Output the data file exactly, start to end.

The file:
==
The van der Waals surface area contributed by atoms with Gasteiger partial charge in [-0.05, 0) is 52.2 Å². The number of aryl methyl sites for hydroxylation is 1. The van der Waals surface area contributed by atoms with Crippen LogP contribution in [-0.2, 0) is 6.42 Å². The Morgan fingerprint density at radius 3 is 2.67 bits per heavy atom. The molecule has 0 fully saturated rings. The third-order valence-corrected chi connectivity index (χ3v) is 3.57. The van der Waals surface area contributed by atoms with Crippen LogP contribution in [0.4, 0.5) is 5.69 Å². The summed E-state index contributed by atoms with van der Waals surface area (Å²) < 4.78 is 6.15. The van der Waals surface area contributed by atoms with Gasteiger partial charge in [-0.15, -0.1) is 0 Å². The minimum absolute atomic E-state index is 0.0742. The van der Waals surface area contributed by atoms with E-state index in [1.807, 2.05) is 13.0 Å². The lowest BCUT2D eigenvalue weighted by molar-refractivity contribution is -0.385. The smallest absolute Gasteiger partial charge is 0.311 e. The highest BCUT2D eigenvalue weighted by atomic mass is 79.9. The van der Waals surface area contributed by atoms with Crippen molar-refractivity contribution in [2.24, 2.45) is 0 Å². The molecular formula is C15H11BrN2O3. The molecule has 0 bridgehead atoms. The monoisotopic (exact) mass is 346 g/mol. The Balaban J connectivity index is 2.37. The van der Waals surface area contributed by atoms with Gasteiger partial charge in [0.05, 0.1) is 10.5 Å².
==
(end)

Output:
The van der Waals surface area contributed by atoms with Gasteiger partial charge in [-0.05, 0) is 52.2 Å². The number of aryl methyl sites for hydroxylation is 1. The van der Waals surface area contributed by atoms with Crippen LogP contribution in [-0.2, 0) is 6.42 Å². The Morgan fingerprint density at radius 3 is 2.67 bits per heavy atom. The molecule has 0 fully saturated rings. The third-order valence-corrected chi connectivity index (χ3v) is 3.57. The van der Waals surface area contributed by atoms with Crippen LogP contribution in [0.4, 0.5) is 5.69 Å². The summed E-state index contributed by atoms with van der Waals surface area (Å²) < 4.78 is 6.15. The van der Waals surface area contributed by atoms with Gasteiger partial charge in [-0.15, -0.1) is 0 Å². The minimum absolute atomic E-state index is 0.0742. The van der Waals surface area contributed by atoms with E-state index in [1.807, 2.05) is 13.0 Å². The lowest BCUT2D eigenvalue weighted by molar-refractivity contribution is -0.385. The smallest absolute Gasteiger partial charge is 0.311 e. The highest BCUT2D eigenvalue weighted by atomic mass is 79.9. The van der Waals surface area contributed by atoms with Crippen molar-refractivity contribution in [2.24, 2.45) is 0 Å². The molecular formula is C15H11BrN2O3. The molecule has 0 bridgehead atoms. The monoisotopic (exact) mass is 346 g/mol. The Balaban J connectivity index is 2.37. The van der Waals surface area contributed by atoms with Gasteiger partial charge in [0.05, 0.1) is 10.5 Å².